The Significant Economic Contrast Between The 1920s And The 1930s
The comparison and contrast economically between the 1920s and the 1930s is significant. It is a comparison between: embracing American Exceptionalism (1920s, Coolidge-Harding) and rejecting American Exceptionalism (1930s, Hoover-Roosevelt); an adherence to the Great Experiment (1920s, Coolidge-Harding) and a denunciation of the Great Experiment (1930s, Roosevelt-Hoover).
The 1920s illustrates the brilliance of the Shining City, while the 1930s illuminates the dimming of the Shining City. It is free-market capitalism in opposition to centrally planned collectivism. Perhaps the juxtaposition is best characterized by the renowned historian of the Great Depression, Murray Rothbard:
Hence, awakening from the pipe dream was bound to be painful, and it is not surprising that by the end of the day on October 24th, eleven men (well-known on Wall Street) had committed suicide. The immediate panic subsided on November 13th, at which point the index had fallen from 452 to 224. That was indeed a severe correction but it has to be remembered that in December of 1928 the index had been 245, only 21 points higher. Business and stock exchange downturns serve essential economic purposes. They have to be sharp, but they need not be long because they are self-adjusting. All they require on the part of the government, the business community, and the public is patience. The 1920 recession had adjusted itself within a year. There was no reason why the 1929 recession should have taken longer, for the American economy was fundamentally sound. If the recession had been allowed to adjust itself, as it would have done by the end of 1930 on any earlier analogy, confidence would have returned and the world slump need never occurred.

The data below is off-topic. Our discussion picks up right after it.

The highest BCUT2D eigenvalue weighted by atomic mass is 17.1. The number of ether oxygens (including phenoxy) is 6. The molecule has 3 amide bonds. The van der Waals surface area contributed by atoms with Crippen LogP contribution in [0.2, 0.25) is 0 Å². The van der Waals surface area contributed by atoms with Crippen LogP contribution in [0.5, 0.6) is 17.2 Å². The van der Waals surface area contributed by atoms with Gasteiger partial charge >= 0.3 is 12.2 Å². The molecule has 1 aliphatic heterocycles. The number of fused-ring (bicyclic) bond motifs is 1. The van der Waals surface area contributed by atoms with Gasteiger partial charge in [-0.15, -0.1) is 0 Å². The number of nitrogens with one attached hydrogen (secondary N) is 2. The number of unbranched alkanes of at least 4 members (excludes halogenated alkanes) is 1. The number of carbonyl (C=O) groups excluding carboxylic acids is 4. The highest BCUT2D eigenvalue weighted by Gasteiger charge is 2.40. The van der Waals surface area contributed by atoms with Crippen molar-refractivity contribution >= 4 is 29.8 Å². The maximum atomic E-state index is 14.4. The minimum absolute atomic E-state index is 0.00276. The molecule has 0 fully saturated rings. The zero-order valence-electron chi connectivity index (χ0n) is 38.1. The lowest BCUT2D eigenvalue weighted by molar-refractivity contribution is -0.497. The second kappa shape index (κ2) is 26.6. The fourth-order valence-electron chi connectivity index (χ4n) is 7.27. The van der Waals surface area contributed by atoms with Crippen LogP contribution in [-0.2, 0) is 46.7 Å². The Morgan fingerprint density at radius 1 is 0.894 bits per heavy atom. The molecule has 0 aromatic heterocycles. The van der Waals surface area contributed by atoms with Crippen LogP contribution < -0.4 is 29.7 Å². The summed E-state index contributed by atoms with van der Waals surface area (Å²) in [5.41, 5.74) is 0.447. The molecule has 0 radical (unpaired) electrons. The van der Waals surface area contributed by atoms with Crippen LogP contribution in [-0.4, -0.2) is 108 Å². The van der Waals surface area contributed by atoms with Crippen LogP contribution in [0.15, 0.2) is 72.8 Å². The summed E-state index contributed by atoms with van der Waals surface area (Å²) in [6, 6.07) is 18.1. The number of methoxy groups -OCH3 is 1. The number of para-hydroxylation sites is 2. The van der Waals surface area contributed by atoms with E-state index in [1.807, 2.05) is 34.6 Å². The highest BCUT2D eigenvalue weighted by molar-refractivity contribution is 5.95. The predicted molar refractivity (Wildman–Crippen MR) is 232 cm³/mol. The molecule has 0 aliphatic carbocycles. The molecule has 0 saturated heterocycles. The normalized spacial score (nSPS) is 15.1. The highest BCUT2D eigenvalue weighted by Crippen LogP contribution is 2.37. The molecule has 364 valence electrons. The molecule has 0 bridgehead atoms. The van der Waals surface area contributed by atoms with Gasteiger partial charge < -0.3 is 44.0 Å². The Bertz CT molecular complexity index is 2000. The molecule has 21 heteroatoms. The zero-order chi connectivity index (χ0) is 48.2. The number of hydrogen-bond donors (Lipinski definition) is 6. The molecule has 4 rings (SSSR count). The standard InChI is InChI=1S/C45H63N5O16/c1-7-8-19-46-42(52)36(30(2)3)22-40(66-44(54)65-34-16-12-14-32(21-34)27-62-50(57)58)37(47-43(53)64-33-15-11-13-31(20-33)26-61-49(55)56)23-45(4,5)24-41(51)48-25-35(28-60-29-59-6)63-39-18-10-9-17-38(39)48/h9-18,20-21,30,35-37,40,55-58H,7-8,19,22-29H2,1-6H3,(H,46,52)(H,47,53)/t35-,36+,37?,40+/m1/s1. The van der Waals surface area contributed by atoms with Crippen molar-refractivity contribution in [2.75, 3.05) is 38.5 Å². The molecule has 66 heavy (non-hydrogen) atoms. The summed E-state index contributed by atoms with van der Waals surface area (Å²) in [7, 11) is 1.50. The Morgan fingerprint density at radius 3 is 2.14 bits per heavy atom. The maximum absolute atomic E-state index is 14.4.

Instead, the stock market became an engine of doom, carrying to destruction the entire nation and, in its wake, the world.
Economic history gives clarity to the America which, not only illustrates what American can and has accomplished, but also what the move away from economic liberty does to the American economy. Which path should we move forward with? Which will the 2020s reflect – the 1920s or the 1930s? It is not a difficult decision.
 Murray N. Rothbard, 2008 (originally published in 1963), America’s Great Depression, (Auburn, AL: Ludwig von Mises Institute), p. xiii.
Originally published on Townhall Finance.
Jim Huntzinger began his career as a manufacturing engineer with Aisin Seiki (a Toyota Group company and manufacturer of automotive components) when they transplanted to North America to support Toyota. Over his career he has also researched at length the evolution of manufacturing in the United States with an emphasis on lean’s influence and development. In addition to his research on TWI, he has extensively researched the history of Ford’s Highland Park plant and its direct tie to Toyota’s business model and methods of operation.
Huntzinger is the President and Founder of Lean Frontiers and a graduate from Purdue University with a B.S. in Mechanical Engineering Technology and received a M.S. in Engineering Management from the Milwaukee School of Engineering. He authored the book, Lean Cost Management: Accounting for Lean by Establishing Flow, was a contributing author to Lean Accounting: Best Practices for Sustainable Integration.
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